Link to Original Source
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A case for evolution

SQLGuru SQLGuru writes  |  more than 6 years ago

SQLGuru writes "A scientist at Michigan State has some significant findings that make a really strong case for evolution. He's been growing E. coli bacteria for over 20 years to observe how they have changed over time. One group has developed the ability to metabolize a nutrient that E. coli normally does not process. He's found where the mutation happened and is now researching what the change was that led to this capability.

http://www.newscientist.com/channel/life/dn14094-bacteria-make-major-evolutionary-shift-in-the-lab.html?feedId=online-news_rss20"
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SQLGuru SQLGuru writes  |  more than 7 years ago

SQLGuru (980662) writes "http://www.computerworld.com/action/article.do?com mand=printArticleBasic&articleId=291633

Digg Inc., which operates a news aggregation Web site that lets users determine the placement of stories through voting, last week found itself at the center of what some analysts and academics are calling a test case on who has control over user-generated content on social networking sites. What happened on Digg.com was described even more trenchantly as "an Internet riot" by many bloggers and online posters. And the outcome was clear: The rioters won.
"
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SQLGuru SQLGuru writes  |  more than 7 years ago

SQLGuru (980662) writes "http://www.thestreet.com/pf/funds/toponepercent/10 336694.html This article shows reasons why a company may do well with spending money on R&D and why others may be better off not spending on R&D. I know that there was an earlier Slashdot discussion on the benefits of R&D (couldn't find the link). This article refers to a study that looked at how much of that R&D money translated to money on the bottom line."
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SQLGuru SQLGuru writes  |  more than 7 years ago

SQLGuru (980662) writes "http://news.yahoo.com/s/nm/20070124/sc_nm/germs_sp onges_dc_3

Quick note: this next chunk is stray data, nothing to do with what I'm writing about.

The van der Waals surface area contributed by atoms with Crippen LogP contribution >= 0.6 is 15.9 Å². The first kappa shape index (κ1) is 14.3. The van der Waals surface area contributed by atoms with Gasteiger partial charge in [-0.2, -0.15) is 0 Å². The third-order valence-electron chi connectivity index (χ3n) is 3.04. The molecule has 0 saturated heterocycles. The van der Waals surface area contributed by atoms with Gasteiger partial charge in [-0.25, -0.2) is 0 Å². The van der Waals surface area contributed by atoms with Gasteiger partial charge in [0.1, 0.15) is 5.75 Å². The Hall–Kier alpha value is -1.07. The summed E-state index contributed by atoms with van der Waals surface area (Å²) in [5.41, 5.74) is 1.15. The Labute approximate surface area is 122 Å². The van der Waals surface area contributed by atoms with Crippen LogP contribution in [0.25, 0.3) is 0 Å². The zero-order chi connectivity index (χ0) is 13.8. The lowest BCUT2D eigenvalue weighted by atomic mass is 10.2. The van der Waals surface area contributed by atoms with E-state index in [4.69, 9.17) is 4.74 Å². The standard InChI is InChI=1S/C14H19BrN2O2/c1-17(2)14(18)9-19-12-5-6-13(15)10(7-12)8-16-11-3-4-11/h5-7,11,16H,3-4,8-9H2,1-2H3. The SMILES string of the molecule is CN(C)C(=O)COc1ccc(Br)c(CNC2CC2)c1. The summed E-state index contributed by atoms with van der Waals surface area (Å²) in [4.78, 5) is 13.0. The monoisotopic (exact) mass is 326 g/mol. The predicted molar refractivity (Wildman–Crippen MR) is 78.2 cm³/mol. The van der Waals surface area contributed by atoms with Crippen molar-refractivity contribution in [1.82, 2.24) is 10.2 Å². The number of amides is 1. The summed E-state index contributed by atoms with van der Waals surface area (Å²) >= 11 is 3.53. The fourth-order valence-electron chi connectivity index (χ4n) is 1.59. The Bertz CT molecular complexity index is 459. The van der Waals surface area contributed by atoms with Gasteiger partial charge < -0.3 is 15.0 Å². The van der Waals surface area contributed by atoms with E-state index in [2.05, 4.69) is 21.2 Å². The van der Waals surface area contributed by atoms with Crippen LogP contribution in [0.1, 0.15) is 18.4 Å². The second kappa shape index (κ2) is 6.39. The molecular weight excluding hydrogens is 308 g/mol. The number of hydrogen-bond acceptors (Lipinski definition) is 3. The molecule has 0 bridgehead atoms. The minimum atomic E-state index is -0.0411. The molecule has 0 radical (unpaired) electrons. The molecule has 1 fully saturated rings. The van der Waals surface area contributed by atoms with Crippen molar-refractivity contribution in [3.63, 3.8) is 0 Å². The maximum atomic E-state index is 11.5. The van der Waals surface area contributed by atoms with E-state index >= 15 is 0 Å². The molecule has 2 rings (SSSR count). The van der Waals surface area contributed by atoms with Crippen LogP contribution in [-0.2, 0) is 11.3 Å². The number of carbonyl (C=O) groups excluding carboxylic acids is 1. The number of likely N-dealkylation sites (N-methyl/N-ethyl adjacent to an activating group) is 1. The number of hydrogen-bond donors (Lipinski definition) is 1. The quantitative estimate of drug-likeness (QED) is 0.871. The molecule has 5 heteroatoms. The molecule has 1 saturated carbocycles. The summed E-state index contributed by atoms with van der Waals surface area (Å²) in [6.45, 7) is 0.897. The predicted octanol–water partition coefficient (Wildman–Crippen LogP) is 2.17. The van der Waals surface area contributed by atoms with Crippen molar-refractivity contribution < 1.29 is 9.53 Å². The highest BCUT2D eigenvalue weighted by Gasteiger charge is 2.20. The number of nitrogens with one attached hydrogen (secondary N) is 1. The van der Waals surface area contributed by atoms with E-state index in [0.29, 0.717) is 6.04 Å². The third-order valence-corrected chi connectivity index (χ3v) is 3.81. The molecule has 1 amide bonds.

People who read the article the other day that talked about how 2 minutes in the microwave would kill 99% of the bacteria on the sponge were complaining that they tried it and it ruined their microwave. Apparently, reading the whole article should have clued them in that the sponge needed to be wet. It isn't just Slashdot where people don't RTFA."
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SQLGuru SQLGuru writes  |  more than 7 years ago

SQLGuru (980662) writes "As a follow-up to the discussion from YRO: Face Recognition: Real or Science Fiction (http://yro.slashdot.org/article.pl?sid=06/10/25/1 353221), I came across this article that seems related. http://www.livescience.com/scienceoffiction/061009 _technovelgy.html
Polar Rose is a new search engine now being tested that will allow you to find anyone in any photo on any site. Type in the name of a person you know, and find pictures of that person all over the web, on sites like MySpace or blog pages using face-recognition technology.
Or just skip the article and go to the web site: http://www.polarrose.com/ (not much to see on the web site yet)."
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SQLGuru SQLGuru writes  |  more than 7 years ago

SQLGuru (980662) writes "http://www.theregister.co.uk/2006/09/19/ati_gpgpu/
Even before its merger with AMD closes, ATI plans to charge the server market with a new type of graphics product that could shake up the high performance computing scene. Advocates of ATI's technology say it could create a lucrative new revenue stream for the company and add some weight to the ATI/AMD marriage. ATI has invited reporters to a Sept. 29 event in San Francisco at which it will reveal "a new class of processing known as Stream Computing." The company has refused to divulge much more about the event other than the vague "stream computing" reference. The Register, however, has learned that a product called FireStream will likely be the star of the show.
While the ideas aren't new, direct support by the hardware companies is pretty cool."